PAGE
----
Why Godparents Matter


A few months ago we wrote about the Catholic Church’s teaching on infant baptism, specifically the Church’s command to have infants baptized as soon as possible after they are born. Not surprisingly, we encountered a diversity of strong opinions in the comment box. One frustrated commenter defined the godparent selection process as a “minefield.” No kidding.

We know parents who regret their selections of godparents even before their children are out of diapers. Some regrets stem from being young and not well formed in the faith. For others, one or both sides of their extended families were not Catholic, leaving the parents scratching their heads over potential guardians of the faith. And then there are those who felt pressured, a sense of obligation, into choosing a family member who they would not have freely chosen. The list of reasons goes on and on.

Given we are expecting another child this fall, the godparent selection process is once again the topic du jour in Das Schmidt Haus. We are hoping not to detonate any landmines in the process, so it seems timely to break open this topic. Let’s pause for a moment and clarify that per canon law, the technical term for the godparent role is “sponsor.” Given the terms godparent, godfather, and godmother are traditionally used, we use those herein.

So what’s the starting point, the minimum requirements, for a godparent? Canon law (can. 873 – 874) is quite clear.

  • At least one godparent is required; if there are two, one must be male and the other female. No two godfathers or two godmothers allowed.
  • Typically a godparent must be mature, usually interpreted as a minimum of sixteen-years-old.
  • The godparent must be a practicing Catholic in good standing with the Church who has received the sacraments of holy Eucharist and confirmation and “leads a life in harmony with the faith and the role to be undertaken.”
  • The sponsor must not be the father or mother of the one to be baptized.
  • Under certain circumstances, such as mixed marriages, one may be a “Christian witness,” essentially defined as a baptized Protestant Christian, as long as the other is a practicing Catholic.
  • In case of an emergency baptism, such as imminent death, no sponsor is needed.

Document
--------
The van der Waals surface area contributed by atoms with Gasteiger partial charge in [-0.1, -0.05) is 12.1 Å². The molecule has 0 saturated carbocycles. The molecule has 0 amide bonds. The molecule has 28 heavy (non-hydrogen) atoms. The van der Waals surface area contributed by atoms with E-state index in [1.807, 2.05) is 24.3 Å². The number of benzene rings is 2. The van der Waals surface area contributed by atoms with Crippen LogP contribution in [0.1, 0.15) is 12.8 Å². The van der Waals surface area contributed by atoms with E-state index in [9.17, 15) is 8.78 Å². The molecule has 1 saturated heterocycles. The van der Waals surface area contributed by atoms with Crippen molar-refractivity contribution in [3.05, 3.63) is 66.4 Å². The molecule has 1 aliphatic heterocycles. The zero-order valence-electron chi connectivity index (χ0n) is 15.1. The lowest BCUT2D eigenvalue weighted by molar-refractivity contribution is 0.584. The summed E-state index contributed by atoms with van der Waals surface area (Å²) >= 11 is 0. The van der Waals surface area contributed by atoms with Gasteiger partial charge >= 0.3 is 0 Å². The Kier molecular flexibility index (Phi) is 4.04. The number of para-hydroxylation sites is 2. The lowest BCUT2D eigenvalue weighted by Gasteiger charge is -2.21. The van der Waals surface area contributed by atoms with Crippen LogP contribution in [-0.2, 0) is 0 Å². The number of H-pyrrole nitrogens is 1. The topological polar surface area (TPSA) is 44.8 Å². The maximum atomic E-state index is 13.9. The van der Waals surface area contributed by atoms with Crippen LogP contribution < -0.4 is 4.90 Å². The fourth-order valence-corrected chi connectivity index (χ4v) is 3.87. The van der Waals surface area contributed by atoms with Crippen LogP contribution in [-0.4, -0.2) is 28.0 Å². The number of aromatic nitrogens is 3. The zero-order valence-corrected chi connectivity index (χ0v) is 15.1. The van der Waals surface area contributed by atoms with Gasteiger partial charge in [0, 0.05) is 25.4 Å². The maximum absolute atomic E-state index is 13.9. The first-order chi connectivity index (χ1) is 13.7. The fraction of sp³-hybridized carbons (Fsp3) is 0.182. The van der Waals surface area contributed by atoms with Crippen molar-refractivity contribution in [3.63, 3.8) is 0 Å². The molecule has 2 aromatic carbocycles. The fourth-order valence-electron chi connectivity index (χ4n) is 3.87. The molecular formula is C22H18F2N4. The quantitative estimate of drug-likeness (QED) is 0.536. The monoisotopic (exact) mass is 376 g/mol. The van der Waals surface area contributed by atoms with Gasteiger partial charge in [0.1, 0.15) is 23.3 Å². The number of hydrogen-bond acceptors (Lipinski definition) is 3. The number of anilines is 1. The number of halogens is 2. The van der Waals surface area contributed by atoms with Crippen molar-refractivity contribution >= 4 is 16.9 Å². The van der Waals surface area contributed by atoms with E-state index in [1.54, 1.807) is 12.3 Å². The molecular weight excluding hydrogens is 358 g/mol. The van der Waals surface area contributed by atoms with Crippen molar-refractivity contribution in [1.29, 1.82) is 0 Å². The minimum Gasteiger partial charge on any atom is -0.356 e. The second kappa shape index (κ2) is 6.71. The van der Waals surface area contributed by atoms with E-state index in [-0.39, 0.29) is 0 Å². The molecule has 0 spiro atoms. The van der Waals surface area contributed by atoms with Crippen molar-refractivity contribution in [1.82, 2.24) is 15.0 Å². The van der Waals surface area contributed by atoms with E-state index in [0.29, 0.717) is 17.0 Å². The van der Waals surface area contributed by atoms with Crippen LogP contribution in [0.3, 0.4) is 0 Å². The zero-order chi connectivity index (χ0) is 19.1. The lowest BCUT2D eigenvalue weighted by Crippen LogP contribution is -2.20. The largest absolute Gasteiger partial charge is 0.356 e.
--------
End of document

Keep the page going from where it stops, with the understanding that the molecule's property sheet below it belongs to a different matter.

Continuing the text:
The godparent, as official representative of the community, is called to participate in the child’s spiritual development in a particular way. The Catechism of the Catholic Church points out:

For the grace of Baptism to unfold, the parents\’ help is important. So too is the role of the godfather and godmother, who must be firm believers, able and ready to help the newly baptized – child or adult on the road of Christian life. Their task is a truly ecclesial function. The whole ecclesial community bears some responsibility for the development and safeguarding of the grace given at Baptism. (CCC 1255)

This theological point — the community’s participation in the child’s spiritual development via the godparents — is precisely why the naming of godparents is an integral part of the Sacrament. So now let\’s go a bit deeper, beyond simply the minimum requirements.

When it comes to choosing a godparent, what should parents be seeking? Historically the role of godparents was practically very significant. In times past, it was not uncommon for a parent to die prematurely before children had reached adulthood. In the event both parents died, either of the godparents would be the first choice to raise the child. This is why godparents were usually family members, often one from each side. Today the role of godparent carries far less, if any, custodial expectations. Rather, the godparent should serve as a Christian witness and role model by regularly, actively, and authentically practicing the faith. Parents have the Christian obligation to choose godparents who are sincere in their lifetime commitment. Consider taking the following questions to prayer to aid the discernment process.

  • Does this person firmly believe in the teachings of the Catholic Church?
  • Does this person understand the obligations associated with the role of godparent, to instruct the child in matters of faith and morals?
  • Can this person be trusted to maintain a long-term relationship with the child?
  • Does this person model a prayerful life?
  • Does this person have high moral character and serve as an exemplary role model?
  • Is this person prepared to guide the child towards salvation?

Another reason to take these questions to prayer is to avoid the awkward possibility of your choice being rejected. Did you know the Church has the final say when it comes to assessing the suitability of a chosen godparent? In the case, albeit rare, when the Church determines a candidate is not suitable, the parents must choose another person who meets the requirements established by the Catholic Church.

Indeed, the selection of godparents is so important that it should be prayerfully discerned. Perhaps a Novena to the Holy Spirit is in order to help the discernment process? Don’t allow yourself to be manipulated into choosing someone who is not likely to take the role seriously. Once the Baptism is completed, you don’t get a do-over. The godparents you have chosen are part of your child’s Baptismal record. Forever.

So what can you do if you find yourself in the position where the chosen godparent has failed to live up to the responsibilities, perhaps even left the Church? Adopt-a-godparent? While you can’t officially name new godparents, you can name unofficial ones. It’s never too late to find someone you trust who will take a genuine interest in your child’s spiritual development. You may one day have to answer some questions about why someone else’s name is on the Baptismal certificate, but it’s probably not a difficult conversation if you have earnestly put your child’s spiritual development first.

© 2013. Joel and Lisa Schmidt. All Rights Reserved.